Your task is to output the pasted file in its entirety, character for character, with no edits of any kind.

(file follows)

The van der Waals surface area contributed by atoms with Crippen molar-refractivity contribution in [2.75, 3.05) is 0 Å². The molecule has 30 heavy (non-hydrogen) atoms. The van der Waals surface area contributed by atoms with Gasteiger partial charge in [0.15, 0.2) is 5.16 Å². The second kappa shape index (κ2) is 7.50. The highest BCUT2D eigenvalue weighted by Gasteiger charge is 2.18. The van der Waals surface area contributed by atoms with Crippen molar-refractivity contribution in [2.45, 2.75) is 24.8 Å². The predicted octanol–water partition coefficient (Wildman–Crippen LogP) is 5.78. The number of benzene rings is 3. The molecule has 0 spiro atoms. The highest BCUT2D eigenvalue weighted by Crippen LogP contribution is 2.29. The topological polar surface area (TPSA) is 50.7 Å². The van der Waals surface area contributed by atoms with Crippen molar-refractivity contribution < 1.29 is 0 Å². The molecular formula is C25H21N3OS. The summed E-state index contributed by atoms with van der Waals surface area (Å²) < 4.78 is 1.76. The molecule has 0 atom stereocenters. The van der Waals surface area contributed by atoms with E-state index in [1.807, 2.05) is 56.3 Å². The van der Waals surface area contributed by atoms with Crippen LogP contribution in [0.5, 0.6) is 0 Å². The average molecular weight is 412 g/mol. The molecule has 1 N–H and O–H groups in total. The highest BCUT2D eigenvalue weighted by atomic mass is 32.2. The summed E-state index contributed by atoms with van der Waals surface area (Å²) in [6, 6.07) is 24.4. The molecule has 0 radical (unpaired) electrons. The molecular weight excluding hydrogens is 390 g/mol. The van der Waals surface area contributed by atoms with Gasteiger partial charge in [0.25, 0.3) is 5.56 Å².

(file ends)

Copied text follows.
The van der Waals surface area contributed by atoms with Crippen molar-refractivity contribution in [2.75, 3.05) is 0 Å². The molecule has 30 heavy (non-hydrogen) atoms. The van der Waals surface area contributed by atoms with Gasteiger partial charge in [0.15, 0.2) is 5.16 Å². The second kappa shape index (κ2) is 7.50. The highest BCUT2D eigenvalue weighted by Gasteiger charge is 2.18. The van der Waals surface area contributed by atoms with Crippen molar-refractivity contribution in [2.45, 2.75) is 24.8 Å². The predicted octanol–water partition coefficient (Wildman–Crippen LogP) is 5.78. The number of benzene rings is 3. The molecule has 0 spiro atoms. The highest BCUT2D eigenvalue weighted by Crippen LogP contribution is 2.29. The topological polar surface area (TPSA) is 50.7 Å². The van der Waals surface area contributed by atoms with Crippen molar-refractivity contribution < 1.29 is 0 Å². The molecular formula is C25H21N3OS. The summed E-state index contributed by atoms with van der Waals surface area (Å²) < 4.78 is 1.76. The molecule has 0 atom stereocenters. The van der Waals surface area contributed by atoms with E-state index in [1.807, 2.05) is 56.3 Å². The van der Waals surface area contributed by atoms with Crippen LogP contribution in [0.5, 0.6) is 0 Å². The average molecular weight is 412 g/mol. The molecule has 1 N–H and O–H groups in total. The highest BCUT2D eigenvalue weighted by atomic mass is 32.2. The summed E-state index contributed by atoms with van der Waals surface area (Å²) in [6, 6.07) is 24.4. The molecule has 0 radical (unpaired) electrons. The molecular weight excluding hydrogens is 390 g/mol. The van der Waals surface area contributed by atoms with Gasteiger partial charge in [0.25, 0.3) is 5.56 Å².